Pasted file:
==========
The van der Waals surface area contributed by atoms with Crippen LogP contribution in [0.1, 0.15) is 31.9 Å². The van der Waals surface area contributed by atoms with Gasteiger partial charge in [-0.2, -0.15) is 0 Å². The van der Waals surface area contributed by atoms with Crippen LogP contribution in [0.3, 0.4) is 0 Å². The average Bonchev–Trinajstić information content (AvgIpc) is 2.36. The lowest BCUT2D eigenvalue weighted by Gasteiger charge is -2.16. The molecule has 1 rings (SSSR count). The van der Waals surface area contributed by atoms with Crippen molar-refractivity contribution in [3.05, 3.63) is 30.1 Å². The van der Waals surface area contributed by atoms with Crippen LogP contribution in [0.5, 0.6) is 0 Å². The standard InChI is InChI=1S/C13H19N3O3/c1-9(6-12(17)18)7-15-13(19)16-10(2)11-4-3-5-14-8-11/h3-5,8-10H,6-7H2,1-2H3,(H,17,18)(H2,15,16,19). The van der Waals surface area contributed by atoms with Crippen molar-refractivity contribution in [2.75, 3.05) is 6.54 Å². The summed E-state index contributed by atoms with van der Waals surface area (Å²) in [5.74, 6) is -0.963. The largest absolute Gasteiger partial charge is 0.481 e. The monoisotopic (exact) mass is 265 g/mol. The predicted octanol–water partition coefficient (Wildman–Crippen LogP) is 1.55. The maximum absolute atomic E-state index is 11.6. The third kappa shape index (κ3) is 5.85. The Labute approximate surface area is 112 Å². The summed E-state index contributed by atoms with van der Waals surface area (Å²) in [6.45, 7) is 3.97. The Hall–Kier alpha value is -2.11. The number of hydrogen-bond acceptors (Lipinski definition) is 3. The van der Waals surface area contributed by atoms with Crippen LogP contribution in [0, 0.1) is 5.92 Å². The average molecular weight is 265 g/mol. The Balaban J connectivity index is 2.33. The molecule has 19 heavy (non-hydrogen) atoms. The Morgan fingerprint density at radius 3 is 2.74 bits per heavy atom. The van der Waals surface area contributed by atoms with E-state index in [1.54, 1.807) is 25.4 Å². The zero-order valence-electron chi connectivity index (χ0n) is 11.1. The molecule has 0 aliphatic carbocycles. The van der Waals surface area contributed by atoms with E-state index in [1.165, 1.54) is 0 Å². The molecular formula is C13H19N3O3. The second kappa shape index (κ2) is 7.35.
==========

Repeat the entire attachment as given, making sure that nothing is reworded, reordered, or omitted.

The van der Waals surface area contributed by atoms with Crippen LogP contribution in [0.1, 0.15) is 31.9 Å². The van der Waals surface area contributed by atoms with Gasteiger partial charge in [-0.2, -0.15) is 0 Å². The van der Waals surface area contributed by atoms with Crippen LogP contribution in [0.3, 0.4) is 0 Å². The average Bonchev–Trinajstić information content (AvgIpc) is 2.36. The lowest BCUT2D eigenvalue weighted by Gasteiger charge is -2.16. The molecule has 1 rings (SSSR count). The van der Waals surface area contributed by atoms with Crippen molar-refractivity contribution in [3.05, 3.63) is 30.1 Å². The van der Waals surface area contributed by atoms with Crippen LogP contribution in [0.5, 0.6) is 0 Å². The standard InChI is InChI=1S/C13H19N3O3/c1-9(6-12(17)18)7-15-13(19)16-10(2)11-4-3-5-14-8-11/h3-5,8-10H,6-7H2,1-2H3,(H,17,18)(H2,15,16,19). The van der Waals surface area contributed by atoms with Crippen molar-refractivity contribution in [2.75, 3.05) is 6.54 Å². The summed E-state index contributed by atoms with van der Waals surface area (Å²) in [5.74, 6) is -0.963. The largest absolute Gasteiger partial charge is 0.481 e. The monoisotopic (exact) mass is 265 g/mol. The predicted octanol–water partition coefficient (Wildman–Crippen LogP) is 1.55. The maximum absolute atomic E-state index is 11.6. The third kappa shape index (κ3) is 5.85. The Labute approximate surface area is 112 Å². The summed E-state index contributed by atoms with van der Waals surface area (Å²) in [6.45, 7) is 3.97. The Hall–Kier alpha value is -2.11. The number of hydrogen-bond acceptors (Lipinski definition) is 3. The van der Waals surface area contributed by atoms with Crippen LogP contribution in [0, 0.1) is 5.92 Å². The average molecular weight is 265 g/mol. The Balaban J connectivity index is 2.33. The molecule has 19 heavy (non-hydrogen) atoms. The Morgan fingerprint density at radius 3 is 2.74 bits per heavy atom. The van der Waals surface area contributed by atoms with E-state index in [1.54, 1.807) is 25.4 Å². The zero-order valence-electron chi connectivity index (χ0n) is 11.1. The molecule has 0 aliphatic carbocycles. The van der Waals surface area contributed by atoms with E-state index in [1.165, 1.54) is 0 Å². The molecular formula is C13H19N3O3. The second kappa shape index (κ2) is 7.35.